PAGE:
Friday, 25 July 2014

Homesickness to Happiness

Hello everyone!

Another day, another blog post from my fab life here in Spain.
I am super excited at the moment as my sister, Katarina, arrives here in 1 week and 3 days!!! Wheeeeeeeeeee! :D :D :D
(Can you tell I’m looking forward to it?!)

Today I’m going right back to the beginning of my adventure. The first two or so months of being in Spain were not a fun time for me.
I’m not sure why I hadn’t thought of it before I came, maybe I sub-consciously didn’t want to, but I definitely didn’t see the tsunami wave of homesickness coming until it hit - full force.

It was a lethal cocktail of being away from home for an undecided amount of time (for the first time), being in a new and foreign country, living with a new family, not speaking the language, 99% of people not speaking my language and starting a new job. Phew.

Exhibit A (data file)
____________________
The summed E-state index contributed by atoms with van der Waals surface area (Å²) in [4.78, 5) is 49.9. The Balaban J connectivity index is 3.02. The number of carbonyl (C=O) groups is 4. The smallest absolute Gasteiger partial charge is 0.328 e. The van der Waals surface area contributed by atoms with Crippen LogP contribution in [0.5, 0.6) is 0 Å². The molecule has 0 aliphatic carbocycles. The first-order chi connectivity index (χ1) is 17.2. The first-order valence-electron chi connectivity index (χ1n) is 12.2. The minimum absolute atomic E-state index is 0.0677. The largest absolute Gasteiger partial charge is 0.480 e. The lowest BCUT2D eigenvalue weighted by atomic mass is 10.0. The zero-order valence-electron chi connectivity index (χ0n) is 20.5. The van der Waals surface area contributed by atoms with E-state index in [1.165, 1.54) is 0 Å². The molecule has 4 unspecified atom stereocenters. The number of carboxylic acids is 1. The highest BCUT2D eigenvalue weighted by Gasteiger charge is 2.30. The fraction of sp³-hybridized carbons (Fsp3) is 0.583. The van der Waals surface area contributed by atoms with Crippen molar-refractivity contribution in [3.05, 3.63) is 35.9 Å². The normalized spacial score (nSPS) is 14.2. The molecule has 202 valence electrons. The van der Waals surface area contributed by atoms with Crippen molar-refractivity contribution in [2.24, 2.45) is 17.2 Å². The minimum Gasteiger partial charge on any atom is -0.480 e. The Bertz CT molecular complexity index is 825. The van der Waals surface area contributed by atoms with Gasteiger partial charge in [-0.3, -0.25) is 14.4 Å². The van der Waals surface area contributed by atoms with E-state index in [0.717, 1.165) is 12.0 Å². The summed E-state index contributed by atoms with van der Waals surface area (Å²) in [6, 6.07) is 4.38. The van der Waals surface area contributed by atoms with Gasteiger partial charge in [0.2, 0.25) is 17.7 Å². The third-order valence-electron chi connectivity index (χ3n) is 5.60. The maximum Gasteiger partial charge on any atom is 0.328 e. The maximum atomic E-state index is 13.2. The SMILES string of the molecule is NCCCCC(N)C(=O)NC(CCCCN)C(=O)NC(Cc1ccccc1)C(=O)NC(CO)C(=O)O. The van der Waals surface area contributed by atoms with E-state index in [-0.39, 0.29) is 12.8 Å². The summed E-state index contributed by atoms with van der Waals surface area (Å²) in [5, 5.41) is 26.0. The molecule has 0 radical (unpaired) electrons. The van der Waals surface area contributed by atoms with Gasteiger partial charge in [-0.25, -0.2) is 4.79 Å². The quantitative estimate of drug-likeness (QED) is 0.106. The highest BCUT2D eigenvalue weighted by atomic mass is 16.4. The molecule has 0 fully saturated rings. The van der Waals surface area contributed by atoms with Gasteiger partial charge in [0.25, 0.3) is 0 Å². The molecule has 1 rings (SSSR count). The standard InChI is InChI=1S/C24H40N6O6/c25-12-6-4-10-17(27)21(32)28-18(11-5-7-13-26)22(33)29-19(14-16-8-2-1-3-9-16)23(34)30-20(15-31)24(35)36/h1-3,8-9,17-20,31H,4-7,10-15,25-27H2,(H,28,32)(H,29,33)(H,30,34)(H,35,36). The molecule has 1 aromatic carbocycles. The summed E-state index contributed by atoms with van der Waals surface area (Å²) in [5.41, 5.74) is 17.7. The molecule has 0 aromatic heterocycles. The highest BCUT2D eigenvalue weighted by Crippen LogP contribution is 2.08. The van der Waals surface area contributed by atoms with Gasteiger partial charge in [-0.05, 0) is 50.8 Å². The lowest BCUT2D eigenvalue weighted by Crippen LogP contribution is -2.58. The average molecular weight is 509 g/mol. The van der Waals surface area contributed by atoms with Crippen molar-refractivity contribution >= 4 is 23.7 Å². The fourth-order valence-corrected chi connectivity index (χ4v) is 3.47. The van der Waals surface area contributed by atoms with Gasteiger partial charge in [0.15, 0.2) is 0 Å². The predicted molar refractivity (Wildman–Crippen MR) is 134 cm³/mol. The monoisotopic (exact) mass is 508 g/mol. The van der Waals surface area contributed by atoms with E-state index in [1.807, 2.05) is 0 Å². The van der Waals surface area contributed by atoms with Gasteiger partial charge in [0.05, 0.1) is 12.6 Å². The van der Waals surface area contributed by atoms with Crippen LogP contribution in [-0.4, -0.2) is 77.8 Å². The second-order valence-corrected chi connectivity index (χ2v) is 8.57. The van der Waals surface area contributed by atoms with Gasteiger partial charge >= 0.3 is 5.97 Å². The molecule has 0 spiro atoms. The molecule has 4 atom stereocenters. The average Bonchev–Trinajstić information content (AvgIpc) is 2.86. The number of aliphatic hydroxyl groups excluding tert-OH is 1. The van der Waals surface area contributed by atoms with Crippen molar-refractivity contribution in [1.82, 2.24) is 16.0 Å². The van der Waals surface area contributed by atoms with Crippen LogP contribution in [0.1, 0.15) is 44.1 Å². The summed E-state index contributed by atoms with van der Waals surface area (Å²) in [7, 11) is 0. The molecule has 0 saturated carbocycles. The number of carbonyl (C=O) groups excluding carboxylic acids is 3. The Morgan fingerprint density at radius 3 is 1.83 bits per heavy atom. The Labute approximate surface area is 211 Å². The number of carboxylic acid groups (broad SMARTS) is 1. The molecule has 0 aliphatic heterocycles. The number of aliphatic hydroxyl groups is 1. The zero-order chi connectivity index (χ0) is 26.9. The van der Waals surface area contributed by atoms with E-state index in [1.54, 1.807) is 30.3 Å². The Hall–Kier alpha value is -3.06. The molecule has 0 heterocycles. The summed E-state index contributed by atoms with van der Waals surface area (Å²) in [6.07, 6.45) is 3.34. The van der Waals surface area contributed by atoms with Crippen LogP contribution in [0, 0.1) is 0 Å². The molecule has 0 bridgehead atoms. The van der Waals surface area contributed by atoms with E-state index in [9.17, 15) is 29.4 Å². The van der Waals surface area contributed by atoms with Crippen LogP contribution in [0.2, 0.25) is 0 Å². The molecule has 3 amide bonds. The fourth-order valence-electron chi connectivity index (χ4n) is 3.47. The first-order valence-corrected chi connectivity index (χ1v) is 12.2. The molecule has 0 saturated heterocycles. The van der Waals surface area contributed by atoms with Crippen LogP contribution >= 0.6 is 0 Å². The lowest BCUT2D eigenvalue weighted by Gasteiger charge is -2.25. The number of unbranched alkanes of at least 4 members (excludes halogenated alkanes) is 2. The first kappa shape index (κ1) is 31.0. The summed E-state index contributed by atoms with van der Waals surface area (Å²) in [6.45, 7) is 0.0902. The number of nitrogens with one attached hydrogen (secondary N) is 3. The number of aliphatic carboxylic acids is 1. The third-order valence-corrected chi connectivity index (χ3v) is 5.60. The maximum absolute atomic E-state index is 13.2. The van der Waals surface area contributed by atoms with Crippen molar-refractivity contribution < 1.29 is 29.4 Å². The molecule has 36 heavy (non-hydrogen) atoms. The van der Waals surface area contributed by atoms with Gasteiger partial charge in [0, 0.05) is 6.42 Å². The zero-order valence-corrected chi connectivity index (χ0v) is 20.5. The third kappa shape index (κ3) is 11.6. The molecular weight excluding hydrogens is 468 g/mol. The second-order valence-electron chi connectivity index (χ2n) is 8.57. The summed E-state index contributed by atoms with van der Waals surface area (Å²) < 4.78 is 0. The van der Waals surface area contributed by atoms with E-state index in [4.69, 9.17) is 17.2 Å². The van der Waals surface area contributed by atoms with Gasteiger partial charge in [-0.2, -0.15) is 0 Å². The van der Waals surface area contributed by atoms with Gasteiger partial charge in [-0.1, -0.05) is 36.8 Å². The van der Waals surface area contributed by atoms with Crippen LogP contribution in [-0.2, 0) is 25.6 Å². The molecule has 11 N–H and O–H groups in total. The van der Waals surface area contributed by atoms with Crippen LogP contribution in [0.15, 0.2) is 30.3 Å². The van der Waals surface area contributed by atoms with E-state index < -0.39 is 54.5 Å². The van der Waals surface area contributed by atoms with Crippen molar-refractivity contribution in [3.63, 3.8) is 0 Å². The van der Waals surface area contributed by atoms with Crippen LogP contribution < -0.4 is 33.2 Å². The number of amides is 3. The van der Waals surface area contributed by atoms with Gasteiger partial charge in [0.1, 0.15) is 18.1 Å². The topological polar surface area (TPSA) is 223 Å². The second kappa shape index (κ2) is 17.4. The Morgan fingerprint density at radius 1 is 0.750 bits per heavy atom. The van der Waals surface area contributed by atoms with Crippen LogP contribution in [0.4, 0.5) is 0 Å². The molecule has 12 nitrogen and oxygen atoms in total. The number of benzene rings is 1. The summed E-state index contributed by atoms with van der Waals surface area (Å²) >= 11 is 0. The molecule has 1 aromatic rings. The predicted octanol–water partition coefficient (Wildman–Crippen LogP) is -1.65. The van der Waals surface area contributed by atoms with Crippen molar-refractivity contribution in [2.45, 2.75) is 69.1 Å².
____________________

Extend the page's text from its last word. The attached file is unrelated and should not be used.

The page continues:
As my *lovely* body often does, it decided to deal with all of this stress by giving me a full-on, three day migraine. Thanks body, like I needed pain on top of all of that!

Anyway, I’m not here to have a pity party - I want to write a little about what helped me through this hard time in hope that it will help somebody in the same situation. Even if this post only helps one person, it will have fulfilled it’s purpose perfectly and I will be a very happy Ellora :)
 To prevent this from getting too messy (I’m really quite good a writing a whole lot of nonsense), I’ll summarise it in seven points.


1. Have something you can look at every day that connects you to what you miss

For me, this was a big photo wall in my bedroom. It showed me the smiling faces of all of my friends and family (and cats) whenever I needed them, even if the actual people were busy or sleeping (damn time zones!).

The photo wall I made for my room in Spain.
The other thing this helped with was making the room feel more like my own. I always had big photo walls in my room at home in New Zealand, so this was a lovely way to make it feel familiar and like my space, rather than a sterile room I was just sort of “hovering” in.